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Keep the cultural grants program alive

Nevada Appeal editorial board

Anybody with a love and respect for history can see the value of the grants handed out by the Nevada Commission for Cultural Affairs over the past 10 years.

But the $20 million program is expiring, and Nevadans shouldn’t assume that Gov. Kenny Guinn and the 2005 Legislature will authorize a new set of bonds to keep preserving and restoring the state’s legacy.

The Brewery Arts Center, Children’s Museum, Fourth Ward School and Piper’s Opera House are just a few of the treasures that likely would be slipping away without the help of the cultural affairs grants.

Dollar for dollar, there are few grant programs that generate so much in return. That’s because these organizations operate with small staffs, if any, and depend on the work of volunteers to keep operating week after week. Fund-raising efforts often go toward meeting operating expenses, so there’s seldom money for the major restoration projects the buildings require.

Preserving history in the form of the structures themselves, and promoting cultural diversity through the programs offered inside them, are important for Nevada residents and should be enough reason to keep the grant program going.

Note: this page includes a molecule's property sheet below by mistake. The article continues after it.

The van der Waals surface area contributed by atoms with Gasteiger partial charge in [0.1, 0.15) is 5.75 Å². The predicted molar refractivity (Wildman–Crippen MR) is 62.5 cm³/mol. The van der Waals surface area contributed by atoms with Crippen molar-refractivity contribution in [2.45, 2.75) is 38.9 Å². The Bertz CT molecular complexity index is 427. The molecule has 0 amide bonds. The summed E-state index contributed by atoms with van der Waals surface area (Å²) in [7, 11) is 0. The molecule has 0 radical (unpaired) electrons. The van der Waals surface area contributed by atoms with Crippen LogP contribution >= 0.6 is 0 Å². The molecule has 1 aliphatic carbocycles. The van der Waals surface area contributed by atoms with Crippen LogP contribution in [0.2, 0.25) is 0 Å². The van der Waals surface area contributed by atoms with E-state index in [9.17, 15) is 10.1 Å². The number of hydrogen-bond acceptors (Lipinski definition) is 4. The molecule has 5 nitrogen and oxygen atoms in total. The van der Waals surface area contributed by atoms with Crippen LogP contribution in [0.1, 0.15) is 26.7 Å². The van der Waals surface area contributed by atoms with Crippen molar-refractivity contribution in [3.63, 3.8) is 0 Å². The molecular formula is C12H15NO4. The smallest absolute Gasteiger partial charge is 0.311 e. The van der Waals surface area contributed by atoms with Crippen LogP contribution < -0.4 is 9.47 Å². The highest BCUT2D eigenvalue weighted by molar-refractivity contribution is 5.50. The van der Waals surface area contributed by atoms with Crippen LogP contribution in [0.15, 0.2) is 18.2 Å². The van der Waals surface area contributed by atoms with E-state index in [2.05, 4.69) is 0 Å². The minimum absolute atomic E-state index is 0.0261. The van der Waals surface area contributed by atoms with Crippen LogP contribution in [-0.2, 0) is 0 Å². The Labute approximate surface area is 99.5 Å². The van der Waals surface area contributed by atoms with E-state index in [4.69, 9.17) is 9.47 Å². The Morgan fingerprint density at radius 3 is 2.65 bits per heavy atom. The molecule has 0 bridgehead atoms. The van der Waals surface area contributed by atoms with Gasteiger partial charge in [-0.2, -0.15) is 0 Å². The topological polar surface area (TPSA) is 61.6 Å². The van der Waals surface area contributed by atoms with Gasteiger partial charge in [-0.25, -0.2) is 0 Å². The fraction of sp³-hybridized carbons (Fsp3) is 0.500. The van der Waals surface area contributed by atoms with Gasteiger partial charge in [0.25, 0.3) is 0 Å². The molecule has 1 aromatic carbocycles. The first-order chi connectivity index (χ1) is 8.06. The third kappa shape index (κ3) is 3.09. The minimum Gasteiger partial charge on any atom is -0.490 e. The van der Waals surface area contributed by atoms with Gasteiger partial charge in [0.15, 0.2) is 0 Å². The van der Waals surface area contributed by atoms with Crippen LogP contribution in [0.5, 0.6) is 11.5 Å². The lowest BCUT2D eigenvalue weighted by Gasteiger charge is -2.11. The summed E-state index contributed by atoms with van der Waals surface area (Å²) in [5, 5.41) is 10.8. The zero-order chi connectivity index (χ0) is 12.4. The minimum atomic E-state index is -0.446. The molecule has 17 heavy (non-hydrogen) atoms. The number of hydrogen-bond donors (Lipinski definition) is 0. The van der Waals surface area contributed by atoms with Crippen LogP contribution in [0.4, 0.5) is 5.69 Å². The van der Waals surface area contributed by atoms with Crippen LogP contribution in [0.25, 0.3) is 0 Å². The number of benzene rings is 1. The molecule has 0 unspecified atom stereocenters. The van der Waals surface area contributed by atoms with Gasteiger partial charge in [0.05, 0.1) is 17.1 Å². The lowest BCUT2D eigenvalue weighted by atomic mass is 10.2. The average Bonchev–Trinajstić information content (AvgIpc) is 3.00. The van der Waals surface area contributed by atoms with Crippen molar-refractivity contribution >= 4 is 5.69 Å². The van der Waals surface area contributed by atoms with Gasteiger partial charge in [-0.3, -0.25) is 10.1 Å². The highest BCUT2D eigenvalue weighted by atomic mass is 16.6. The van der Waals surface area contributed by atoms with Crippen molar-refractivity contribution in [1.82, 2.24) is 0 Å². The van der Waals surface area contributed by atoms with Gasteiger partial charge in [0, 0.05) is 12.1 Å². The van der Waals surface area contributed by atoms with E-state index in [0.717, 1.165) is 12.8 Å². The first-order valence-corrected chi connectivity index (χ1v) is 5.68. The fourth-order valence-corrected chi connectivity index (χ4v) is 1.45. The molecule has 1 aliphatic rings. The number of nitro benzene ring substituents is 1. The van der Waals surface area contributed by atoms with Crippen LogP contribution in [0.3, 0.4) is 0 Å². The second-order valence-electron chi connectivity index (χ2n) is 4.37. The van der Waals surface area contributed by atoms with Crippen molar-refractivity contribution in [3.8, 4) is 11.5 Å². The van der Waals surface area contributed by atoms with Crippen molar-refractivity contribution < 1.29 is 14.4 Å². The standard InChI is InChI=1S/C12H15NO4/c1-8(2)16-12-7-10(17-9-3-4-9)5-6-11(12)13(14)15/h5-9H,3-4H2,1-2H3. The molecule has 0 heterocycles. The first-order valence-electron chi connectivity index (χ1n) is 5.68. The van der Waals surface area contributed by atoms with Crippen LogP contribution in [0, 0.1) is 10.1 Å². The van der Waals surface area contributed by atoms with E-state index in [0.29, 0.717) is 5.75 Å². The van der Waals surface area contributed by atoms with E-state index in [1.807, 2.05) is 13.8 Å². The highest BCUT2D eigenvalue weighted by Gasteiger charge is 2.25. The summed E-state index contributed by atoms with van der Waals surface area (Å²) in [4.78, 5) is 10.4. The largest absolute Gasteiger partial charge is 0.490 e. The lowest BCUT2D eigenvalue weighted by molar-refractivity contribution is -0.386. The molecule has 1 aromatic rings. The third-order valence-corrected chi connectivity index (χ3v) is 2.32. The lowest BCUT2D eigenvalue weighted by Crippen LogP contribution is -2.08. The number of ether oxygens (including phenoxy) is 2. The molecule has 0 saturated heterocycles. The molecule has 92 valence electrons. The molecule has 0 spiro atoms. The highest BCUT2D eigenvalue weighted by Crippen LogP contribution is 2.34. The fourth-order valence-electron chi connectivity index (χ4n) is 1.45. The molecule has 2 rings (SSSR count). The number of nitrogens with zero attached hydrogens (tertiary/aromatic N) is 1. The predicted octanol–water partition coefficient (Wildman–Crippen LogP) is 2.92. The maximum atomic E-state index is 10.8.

But a report by the Commission for Cultural Affairs last year also estimated the state’s cultural centers contribute $19 million a year to the state’s tourist economy. They are a prime reason people visit places like Virginia City, Genoa and Carson City.

The commission, in its meetings last week, faced $6.6 million in requests from organizations around the state and had only $1.94 million to distribute. Groups routinely submit a “wish list” with little hope of getting everything funded, but there is clearly a large gap between what needs to get done and the money available to do it.

To let the program lapse entirely would be unthinkable. Nevadans should enthusiastically support the commission’s request not only to reauthorize the program for another decade but to issue bonds that would provide $5 million a year in grants.

Let’s begin to close the gap.